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Health News Florida

Safety Net Hospital Alliance Keeping Close Eye On Session For Medicaid Cuts

A man wearing a suit jacket on a Zoom call.
Screenshot - Zoom video conference
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Justin Senior, CEO of the Safety Net Hospital Alliance of Florida.

The federal government temporarily boosted Medicaid reimbursement rates during the pandemic, and the Biden administration extended that until the end of the year. Some hospitals worry the extra money could affect the state's allocations to the program for the next year.

The Safety Net Hospital Alliance of Florida reports that revenue collections have returned to pre-COVID projections, and the state has more cash on hand than ever.

But the group is still concerned about cuts to Medicaid.

The federal government temporarily boosted Medicaid reimbursement rates during the pandemic, and the Biden administration extended that until the end of the year.

Justin Senior, CEO of the Safety Net Hospital Alliance, said that's likely where the surplus cash came from.

But despite that extra money, he says the alliance worries Florida lawmakers may cut rates during the ongoing legislative session.

"If they decide not to use any surpluses to cover a deficit next year, and they decided to deal with a deficit by cutting Medicaid rates, our hospitals would feel that pretty sharp," Senior said during a Zoom call Monday.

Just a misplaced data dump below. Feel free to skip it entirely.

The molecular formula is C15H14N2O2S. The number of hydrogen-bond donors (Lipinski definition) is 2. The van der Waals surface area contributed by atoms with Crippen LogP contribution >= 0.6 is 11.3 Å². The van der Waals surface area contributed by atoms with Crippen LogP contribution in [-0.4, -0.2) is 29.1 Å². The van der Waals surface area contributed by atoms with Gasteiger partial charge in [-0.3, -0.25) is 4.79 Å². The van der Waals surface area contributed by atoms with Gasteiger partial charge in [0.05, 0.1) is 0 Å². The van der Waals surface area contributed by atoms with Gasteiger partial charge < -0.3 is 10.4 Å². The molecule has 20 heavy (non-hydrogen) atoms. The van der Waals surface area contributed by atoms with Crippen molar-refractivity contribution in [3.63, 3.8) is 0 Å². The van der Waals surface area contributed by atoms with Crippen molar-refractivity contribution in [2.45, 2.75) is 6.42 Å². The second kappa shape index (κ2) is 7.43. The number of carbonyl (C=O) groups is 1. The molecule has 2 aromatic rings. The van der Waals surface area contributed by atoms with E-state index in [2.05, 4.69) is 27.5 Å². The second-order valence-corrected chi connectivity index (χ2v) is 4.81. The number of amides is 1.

He added that they're keeping a close eye on the state budget this legislative session.

"We're always really concerned. And it's always a big process to make sure that the members understand the importance of safety net hospitals and achieving outstanding outcomes from the people in the state of Florida."

While the alliance represents about 10% of all hospitals in the state, they see more than half of Florida's Medicaid patients.

Earlier in the pandemic, they also saw a disproportionate amount of the state's sickest COVID-19 patients.

They're also watching some smaller bills that deal with personal injury protection for auto insurance, and a program that could add hundreds of new medical residency slots.

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